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Scenes in arena-py

Scenes give arena-py programs access to an ARENA scene. It provides an interface to add/update objects, run animations, and many more! There are 3 main ways to define which server, scene name, and other arguments you wish to use:

  1. Python Object Args
  2. Environment Variable Args
  3. Command Line Args

Python Object Args

To get access to a scene in the ARENA, create a Scene object. Make sure you have proper permissions to access it!

scene = Scene(host="", scene="example")
# scene = Arena(host="", scene="example") works too

Scene Object Arguments

See Scene API Spec.

  • host: Base ARENA URL.
  • realm: ARENA realm name.
  • scene: ARENA scene name.
  • namespace: ARENA namespace. Default value is ARENA username.
  • video: If true, request permissions for video conference. Default = False.
  • debug: If true, print a log of all publish messages from this client. Default = False.
  • cli_args: If true, several standardized parameters are available. Default = False.
  • debug: If True, print authentication debug information and every published message. Ignore this parameter.
  • network_latency_interval: Interval (in ms) to run network graph latency update. Default value is 10000 (10 secs). Ignore this parameter.

Scene Object Callbacks

See Scene Callbacks.

Environment Variable Args

It is also possible to override these args un Scene() using environmental variables at the command line as shown below. This allows a simple way to re-target applications for your own environment without having to change the parameters manually in the code.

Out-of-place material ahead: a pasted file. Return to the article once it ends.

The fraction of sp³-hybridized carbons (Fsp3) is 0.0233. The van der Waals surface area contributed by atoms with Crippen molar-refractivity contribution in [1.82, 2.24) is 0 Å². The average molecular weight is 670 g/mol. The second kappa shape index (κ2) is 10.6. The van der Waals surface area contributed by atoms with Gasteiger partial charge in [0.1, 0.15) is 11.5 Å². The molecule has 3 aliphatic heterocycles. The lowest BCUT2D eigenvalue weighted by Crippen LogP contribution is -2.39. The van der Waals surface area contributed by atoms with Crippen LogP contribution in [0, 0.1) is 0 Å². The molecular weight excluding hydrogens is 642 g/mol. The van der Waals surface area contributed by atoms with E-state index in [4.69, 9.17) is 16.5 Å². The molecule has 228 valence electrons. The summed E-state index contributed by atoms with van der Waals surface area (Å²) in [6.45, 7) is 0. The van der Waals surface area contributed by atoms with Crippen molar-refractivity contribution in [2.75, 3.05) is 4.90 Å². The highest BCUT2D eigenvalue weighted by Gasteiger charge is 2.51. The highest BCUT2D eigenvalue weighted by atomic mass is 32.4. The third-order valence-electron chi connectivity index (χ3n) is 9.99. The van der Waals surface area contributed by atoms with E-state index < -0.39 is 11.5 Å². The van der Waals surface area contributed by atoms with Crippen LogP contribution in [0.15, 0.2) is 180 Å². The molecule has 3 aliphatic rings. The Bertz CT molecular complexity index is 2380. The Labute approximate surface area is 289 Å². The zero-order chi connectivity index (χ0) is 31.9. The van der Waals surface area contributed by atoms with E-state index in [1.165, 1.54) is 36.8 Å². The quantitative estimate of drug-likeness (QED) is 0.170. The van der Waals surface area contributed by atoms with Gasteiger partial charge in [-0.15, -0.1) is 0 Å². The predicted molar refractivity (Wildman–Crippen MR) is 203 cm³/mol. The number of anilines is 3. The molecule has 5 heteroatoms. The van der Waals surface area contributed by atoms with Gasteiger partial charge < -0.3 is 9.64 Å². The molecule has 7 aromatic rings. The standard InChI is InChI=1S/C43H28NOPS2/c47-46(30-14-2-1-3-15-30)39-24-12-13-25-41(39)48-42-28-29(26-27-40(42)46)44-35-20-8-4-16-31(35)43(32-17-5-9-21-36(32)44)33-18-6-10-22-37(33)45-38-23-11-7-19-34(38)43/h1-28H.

export # ARENA webserver main host
export SCENE=scene
export NAMESPACE=namespace

Definitions of other environment variables are available.

Command Line Args

The cli_args parameter can be used to avoid defining many of these parameters in the Scene() object, and expect the user to supply them on the command line. Several have been standardized, and we make it simple to include custom args for your program.

Simple CLI

If you have scene-dependant settings, like position, rogation, scale, which might change with each scene name change, you can supply them on the command line. Usage:

python -s example -p -10 0 10 -r 0 45 0 -c 0.5 0.5 0.5

Then you can consume them in your program:

scene = Scene(cli_args=True)

This is a list of the most common options available in this mode, (python3 -h to view):

-h, --help            show this help message and exit
-mh HOST, --host HOST
                        ARENA webserver main host to connect to
                        Namespace of scene
-s SCENE, --scene SCENE
                        Scene to publish and listen to
-d DEVICE, --device DEVICE
                        Device to publish and listen to
                        App position as cartesian.x cartesian.y cartesian.z
                        App rotation as euler.x euler.y euler.z
                        App scale as cartesian.x cartesian.y cartesian.z
-D, --debug           Debug mode.

Advanced CLI

You can add arbitrary arguments to any arena program.

python -s example --config ./configuration.json

You can specify the dictionary of help text, used in usage help, and the config will at least be None if unused. Simply set cli_args to true, use --config on the CLI, and then reference, but it’s a little unsafe if unused.

scene = Scene(cli_args={"config": "The location of the config file to load."})
# scene = Scene(cli_args=True)  # works too!
file = open(scene.args["config"])

Access to Persisted Objects

To get access to Objects in the persist database, you can use get_persisted_obj.

def main():
    obj = scene.get_persisted_obj(object_id)
    print(obj) # obj should be an object in persist with persist=True

You can also just do:

def main():
    obj = scene.all_objects[object_id]
    print(obj) # obj should be an object in persist with persist=True